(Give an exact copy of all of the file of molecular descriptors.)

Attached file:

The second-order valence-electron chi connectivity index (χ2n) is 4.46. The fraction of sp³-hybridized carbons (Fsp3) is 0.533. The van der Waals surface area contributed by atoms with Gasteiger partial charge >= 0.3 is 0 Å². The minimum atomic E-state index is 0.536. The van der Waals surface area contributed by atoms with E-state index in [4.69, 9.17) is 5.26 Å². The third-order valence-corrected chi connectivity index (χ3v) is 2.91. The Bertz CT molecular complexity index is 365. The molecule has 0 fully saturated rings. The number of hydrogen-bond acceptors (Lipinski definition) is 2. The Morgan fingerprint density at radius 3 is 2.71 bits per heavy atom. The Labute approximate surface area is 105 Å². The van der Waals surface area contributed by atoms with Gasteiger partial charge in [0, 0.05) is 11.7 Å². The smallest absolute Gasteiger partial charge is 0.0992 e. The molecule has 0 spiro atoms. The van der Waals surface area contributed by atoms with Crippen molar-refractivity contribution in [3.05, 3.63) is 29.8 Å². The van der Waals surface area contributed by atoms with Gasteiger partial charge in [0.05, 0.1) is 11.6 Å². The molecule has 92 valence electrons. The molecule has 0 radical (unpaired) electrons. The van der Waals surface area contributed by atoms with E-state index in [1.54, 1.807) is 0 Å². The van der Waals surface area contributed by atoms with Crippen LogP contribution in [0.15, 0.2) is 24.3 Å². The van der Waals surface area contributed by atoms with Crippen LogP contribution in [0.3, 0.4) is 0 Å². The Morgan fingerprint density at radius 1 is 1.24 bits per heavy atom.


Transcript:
The second-order valence-electron chi connectivity index (χ2n) is 4.46. The fraction of sp³-hybridized carbons (Fsp3) is 0.533. The van der Waals surface area contributed by atoms with Gasteiger partial charge >= 0.3 is 0 Å². The minimum atomic E-state index is 0.536. The van der Waals surface area contributed by atoms with E-state index in [4.69, 9.17) is 5.26 Å². The third-order valence-corrected chi connectivity index (χ3v) is 2.91. The Bertz CT molecular complexity index is 365. The molecule has 0 fully saturated rings. The number of hydrogen-bond acceptors (Lipinski definition) is 2. The Morgan fingerprint density at radius 3 is 2.71 bits per heavy atom. The Labute approximate surface area is 105 Å². The van der Waals surface area contributed by atoms with Gasteiger partial charge in [0, 0.05) is 11.7 Å². The smallest absolute Gasteiger partial charge is 0.0992 e. The molecule has 0 spiro atoms. The van der Waals surface area contributed by atoms with Crippen molar-refractivity contribution in [3.05, 3.63) is 29.8 Å². The van der Waals surface area contributed by atoms with Gasteiger partial charge in [0.05, 0.1) is 11.6 Å². The molecule has 92 valence electrons. The molecule has 0 radical (unpaired) electrons. The van der Waals surface area contributed by atoms with E-state index in [1.54, 1.807) is 0 Å². The van der Waals surface area contributed by atoms with Crippen LogP contribution in [0.15, 0.2) is 24.3 Å². The van der Waals surface area contributed by atoms with Crippen LogP contribution in [0.3, 0.4) is 0 Å². The Morgan fingerprint density at radius 1 is 1.24 bits per heavy atom.